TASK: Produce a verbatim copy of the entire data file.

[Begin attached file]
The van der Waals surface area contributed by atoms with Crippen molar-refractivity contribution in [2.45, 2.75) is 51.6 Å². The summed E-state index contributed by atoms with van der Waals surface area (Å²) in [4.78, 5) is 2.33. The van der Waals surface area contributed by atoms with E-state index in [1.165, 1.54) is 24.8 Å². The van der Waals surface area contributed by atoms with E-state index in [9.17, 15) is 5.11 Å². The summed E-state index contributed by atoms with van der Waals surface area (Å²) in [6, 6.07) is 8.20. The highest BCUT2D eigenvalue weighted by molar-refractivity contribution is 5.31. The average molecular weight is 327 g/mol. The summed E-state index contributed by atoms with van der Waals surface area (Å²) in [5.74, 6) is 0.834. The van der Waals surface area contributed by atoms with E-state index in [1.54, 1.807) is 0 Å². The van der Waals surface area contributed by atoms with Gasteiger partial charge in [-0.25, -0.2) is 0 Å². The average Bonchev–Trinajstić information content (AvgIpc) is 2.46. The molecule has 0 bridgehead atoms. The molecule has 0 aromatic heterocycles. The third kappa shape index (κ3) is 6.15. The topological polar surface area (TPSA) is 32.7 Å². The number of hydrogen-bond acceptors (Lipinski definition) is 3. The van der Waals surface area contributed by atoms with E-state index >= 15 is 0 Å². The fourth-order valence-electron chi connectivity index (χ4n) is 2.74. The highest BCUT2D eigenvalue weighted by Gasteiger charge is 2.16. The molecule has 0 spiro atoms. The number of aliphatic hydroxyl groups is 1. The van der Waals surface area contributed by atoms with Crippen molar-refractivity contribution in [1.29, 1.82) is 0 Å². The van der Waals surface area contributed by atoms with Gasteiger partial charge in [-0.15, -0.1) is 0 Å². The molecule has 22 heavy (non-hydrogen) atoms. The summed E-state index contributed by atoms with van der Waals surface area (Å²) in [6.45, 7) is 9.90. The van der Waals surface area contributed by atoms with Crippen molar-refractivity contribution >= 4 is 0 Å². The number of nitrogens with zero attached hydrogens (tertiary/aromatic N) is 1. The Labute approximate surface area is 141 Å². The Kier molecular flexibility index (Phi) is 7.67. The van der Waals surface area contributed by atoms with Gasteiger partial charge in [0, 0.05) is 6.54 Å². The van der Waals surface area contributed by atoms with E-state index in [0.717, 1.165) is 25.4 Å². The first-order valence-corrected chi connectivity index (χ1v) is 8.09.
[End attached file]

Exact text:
The van der Waals surface area contributed by atoms with Crippen molar-refractivity contribution in [2.45, 2.75) is 51.6 Å². The summed E-state index contributed by atoms with van der Waals surface area (Å²) in [4.78, 5) is 2.33. The van der Waals surface area contributed by atoms with E-state index in [1.165, 1.54) is 24.8 Å². The van der Waals surface area contributed by atoms with E-state index in [9.17, 15) is 5.11 Å². The summed E-state index contributed by atoms with van der Waals surface area (Å²) in [6, 6.07) is 8.20. The highest BCUT2D eigenvalue weighted by molar-refractivity contribution is 5.31. The average molecular weight is 327 g/mol. The summed E-state index contributed by atoms with van der Waals surface area (Å²) in [5.74, 6) is 0.834. The van der Waals surface area contributed by atoms with E-state index in [1.54, 1.807) is 0 Å². The van der Waals surface area contributed by atoms with Gasteiger partial charge in [-0.25, -0.2) is 0 Å². The average Bonchev–Trinajstić information content (AvgIpc) is 2.46. The molecule has 0 bridgehead atoms. The molecule has 0 aromatic heterocycles. The third kappa shape index (κ3) is 6.15. The topological polar surface area (TPSA) is 32.7 Å². The number of hydrogen-bond acceptors (Lipinski definition) is 3. The van der Waals surface area contributed by atoms with E-state index >= 15 is 0 Å². The fourth-order valence-electron chi connectivity index (χ4n) is 2.74. The highest BCUT2D eigenvalue weighted by Gasteiger charge is 2.16. The molecule has 0 spiro atoms. The number of aliphatic hydroxyl groups is 1. The van der Waals surface area contributed by atoms with Crippen molar-refractivity contribution in [1.29, 1.82) is 0 Å². The van der Waals surface area contributed by atoms with Gasteiger partial charge in [-0.15, -0.1) is 0 Å². The molecule has 22 heavy (non-hydrogen) atoms. The summed E-state index contributed by atoms with van der Waals surface area (Å²) in [6.45, 7) is 9.90. The van der Waals surface area contributed by atoms with Crippen molar-refractivity contribution >= 4 is 0 Å². The number of nitrogens with zero attached hydrogens (tertiary/aromatic N) is 1. The Labute approximate surface area is 141 Å². The Kier molecular flexibility index (Phi) is 7.67. The van der Waals surface area contributed by atoms with Gasteiger partial charge in [0, 0.05) is 6.54 Å². The van der Waals surface area contributed by atoms with E-state index in [0.717, 1.165) is 25.4 Å². The first-order valence-corrected chi connectivity index (χ1v) is 8.09.